What is Assessment?

Various definitions of assessment and the role it plays in teaching and learning:

  1. Assessment involves the use of empirical data on student learning to refine programs and improve student learning. (Assessing Academic Programs in Higher Education by Allen 2004)
  2. Assessment is the process of gathering and discussing information from multiple and diverse sources in order to develop a deep understanding of what students know, understand, and can do with their knowledge as a result of their educational experiences; the process culminates when assessment results are used to improve subsequent learning. (Learner-Centered Assessment on College Campuses: shifting the focus from teaching to learning by Huba and Freed 2000)
  3. Assessment is the systematic basis for making inferences about the learning and development of students. It is the process of defining, selecting, designing, collecting, analyzing, interpreting, and using information to increase students learning and development. (Assessing Student Learning and Development: A Guide to the Principles, Goals, and Methods of Determining College Outcomesby Erwin 1991)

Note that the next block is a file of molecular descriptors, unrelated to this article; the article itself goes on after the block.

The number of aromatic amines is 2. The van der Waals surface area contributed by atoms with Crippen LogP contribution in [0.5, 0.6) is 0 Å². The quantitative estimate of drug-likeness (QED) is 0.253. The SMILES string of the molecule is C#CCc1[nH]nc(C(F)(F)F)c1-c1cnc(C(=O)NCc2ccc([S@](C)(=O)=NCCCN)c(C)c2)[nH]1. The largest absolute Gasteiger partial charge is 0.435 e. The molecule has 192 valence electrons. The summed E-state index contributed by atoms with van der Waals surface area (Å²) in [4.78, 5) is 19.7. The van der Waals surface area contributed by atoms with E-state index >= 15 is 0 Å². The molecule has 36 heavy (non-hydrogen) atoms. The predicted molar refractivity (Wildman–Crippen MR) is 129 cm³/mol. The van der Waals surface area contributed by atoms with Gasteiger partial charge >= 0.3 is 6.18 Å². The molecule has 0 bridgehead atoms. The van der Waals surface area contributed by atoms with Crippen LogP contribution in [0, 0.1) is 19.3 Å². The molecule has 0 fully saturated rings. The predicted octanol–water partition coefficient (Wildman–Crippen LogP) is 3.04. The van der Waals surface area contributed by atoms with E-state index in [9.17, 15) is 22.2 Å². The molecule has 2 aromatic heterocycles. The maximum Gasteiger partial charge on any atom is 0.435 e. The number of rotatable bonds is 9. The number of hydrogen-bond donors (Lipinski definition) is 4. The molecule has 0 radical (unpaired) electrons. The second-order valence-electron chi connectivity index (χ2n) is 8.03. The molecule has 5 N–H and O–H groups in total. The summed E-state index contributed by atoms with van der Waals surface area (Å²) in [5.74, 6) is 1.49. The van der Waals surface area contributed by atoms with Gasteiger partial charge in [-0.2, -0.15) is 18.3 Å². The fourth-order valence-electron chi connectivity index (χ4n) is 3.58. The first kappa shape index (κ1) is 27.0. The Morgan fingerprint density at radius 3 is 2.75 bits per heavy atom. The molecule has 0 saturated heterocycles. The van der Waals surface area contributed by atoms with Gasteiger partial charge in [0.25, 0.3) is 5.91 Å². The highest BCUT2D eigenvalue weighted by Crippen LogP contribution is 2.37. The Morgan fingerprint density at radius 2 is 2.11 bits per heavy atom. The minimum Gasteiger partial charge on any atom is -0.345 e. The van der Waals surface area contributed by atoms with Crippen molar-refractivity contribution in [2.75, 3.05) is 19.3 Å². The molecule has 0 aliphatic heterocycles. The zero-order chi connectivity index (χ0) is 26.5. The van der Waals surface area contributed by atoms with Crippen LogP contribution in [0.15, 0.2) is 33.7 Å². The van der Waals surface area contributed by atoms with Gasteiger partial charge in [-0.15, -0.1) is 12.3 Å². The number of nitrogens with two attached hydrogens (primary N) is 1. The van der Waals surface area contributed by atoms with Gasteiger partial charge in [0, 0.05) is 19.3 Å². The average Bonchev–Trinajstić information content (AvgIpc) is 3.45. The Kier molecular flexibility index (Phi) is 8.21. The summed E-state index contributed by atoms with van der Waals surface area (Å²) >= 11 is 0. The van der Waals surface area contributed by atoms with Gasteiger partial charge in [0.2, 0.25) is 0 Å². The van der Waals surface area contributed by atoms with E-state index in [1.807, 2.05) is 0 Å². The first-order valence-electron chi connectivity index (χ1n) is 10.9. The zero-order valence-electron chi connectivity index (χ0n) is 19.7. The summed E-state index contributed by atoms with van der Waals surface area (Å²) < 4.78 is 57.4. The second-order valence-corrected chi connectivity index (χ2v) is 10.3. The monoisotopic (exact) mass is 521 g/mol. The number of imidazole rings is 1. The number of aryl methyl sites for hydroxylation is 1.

4. Assessment is the systematic collection, review, and use of information about educational programs undertaken for the purpose of improving student learning and development. (Assessment Essentials: planning, implementing, and improving assessment in higher education by Palomba and Banta 1999)

Fundamental Components of Assessment

Four fundamental elements of learner-centered assessment:Formulating Statements of Intended Learning Outcomes - statements describing intentions about what students should know, understand, and be able to do with their knowledge when they graduate.

Developing or Selecting Assessment Measures - designing or selecting data gathering measures to assess whether or not our intended learning outcomes have been achieved. Includes

  1. Direct assessments - projects, products, papers/theses, exhibitions, performances, case studies, clinical evaluations, portfolios, interviews, and oral exams - which ask students to demonstrate what they know or can do with their knowledge.
  2. Indirect assessments - self-report measures such as surveys - in which respondents share their perceptions about what graduates know or can do with their knowledge.
  3. Creating Experiences Leading to Outcomes - ensuring that students have experiences both in and outside their courses that help them achieve the intended learning outcomes.
  4. Discussing and Using Assessment Results to Improve Teaching and Learning - using the results to improve individual student performance.

Language Testing and Assessment

There are normally four major categories of language testing and assessment that Language Testing organizations provide. Any organization that offers a second language service must consider using these types of language tests in order to be a competitive employer, as companies typically offer extra incentives for second language skills. As such, you want to be able to ensure that you are getting your money's worth by promoting/certifying an individual who can effectively communicate in the second language.